Yes, OPEC+ members have returned to controlling supply, which dials in prices. Ongoing political and military conflict involving Iran and other nations, as well as holiday travel and the possibility of even more stimulus next year under Biden-Harris, are also supportive in the near term. Eventually, the pandemic as we know it will pass.

However, oil’s time is limited. We won’t be returning to the world we were familiar with. Things are evolving. In addition to those developments mentioned last go around, oil majors continue to scale back, adjust to a different future, and make revised projections about what to expect. Obstacles to the oil industry’s return to prominence are only accumulating, not the other way around. Players keep failing. Banks are checking out.

It used to be that “peak oil” was a supply-side term signifying that we were going to run out of the stuff, or what was accessible to us given the technologies of the day, anyway. At present, “peak oil” is being repurposed as demand-side lingo to describe a world in which we’re increasingly done with black gold.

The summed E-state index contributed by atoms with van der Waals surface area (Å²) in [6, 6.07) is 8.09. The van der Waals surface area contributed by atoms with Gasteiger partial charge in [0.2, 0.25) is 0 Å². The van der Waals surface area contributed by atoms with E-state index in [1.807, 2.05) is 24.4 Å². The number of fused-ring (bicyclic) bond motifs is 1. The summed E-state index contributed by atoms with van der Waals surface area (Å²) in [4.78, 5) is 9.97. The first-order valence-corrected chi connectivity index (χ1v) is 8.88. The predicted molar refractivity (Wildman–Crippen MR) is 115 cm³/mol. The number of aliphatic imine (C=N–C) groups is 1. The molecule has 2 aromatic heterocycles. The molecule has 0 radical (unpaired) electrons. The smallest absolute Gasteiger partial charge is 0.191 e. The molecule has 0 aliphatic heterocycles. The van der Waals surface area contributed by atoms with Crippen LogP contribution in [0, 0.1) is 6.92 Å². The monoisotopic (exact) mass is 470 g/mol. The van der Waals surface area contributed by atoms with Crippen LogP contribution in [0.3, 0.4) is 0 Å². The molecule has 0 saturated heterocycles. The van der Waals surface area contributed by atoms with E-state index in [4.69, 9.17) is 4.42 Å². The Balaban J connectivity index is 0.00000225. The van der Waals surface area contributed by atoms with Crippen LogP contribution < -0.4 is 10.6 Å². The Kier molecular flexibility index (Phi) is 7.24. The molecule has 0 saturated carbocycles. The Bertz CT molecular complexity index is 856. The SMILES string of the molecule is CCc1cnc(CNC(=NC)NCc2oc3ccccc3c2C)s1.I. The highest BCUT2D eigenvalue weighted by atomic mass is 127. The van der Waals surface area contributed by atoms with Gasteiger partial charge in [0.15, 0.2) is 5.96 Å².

There may be a couple of good runs left for the commodity. Again, it’s a proven hedge against inflationary pressures. The Fed has implemented a policy shift on inflation, ready to let things run hot at times. Fiscal stimulus is transiently inflationary. Beyond that, oil majors may clamp down on their activities so much that when demand does pick up again, there is a temporary squeeze that causes prices to spike; in other words, a supply shock.

However, if modern society keeps its act together, oil will ultimately go the way of coal.

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All indices finished up for the week, but the Russell 2000 (RUT) has begun screaming past the others on a regular basis and is quickly catching up to the S&P’s yearly return (though all pale in comparison to the NASDAQ’s near 51%).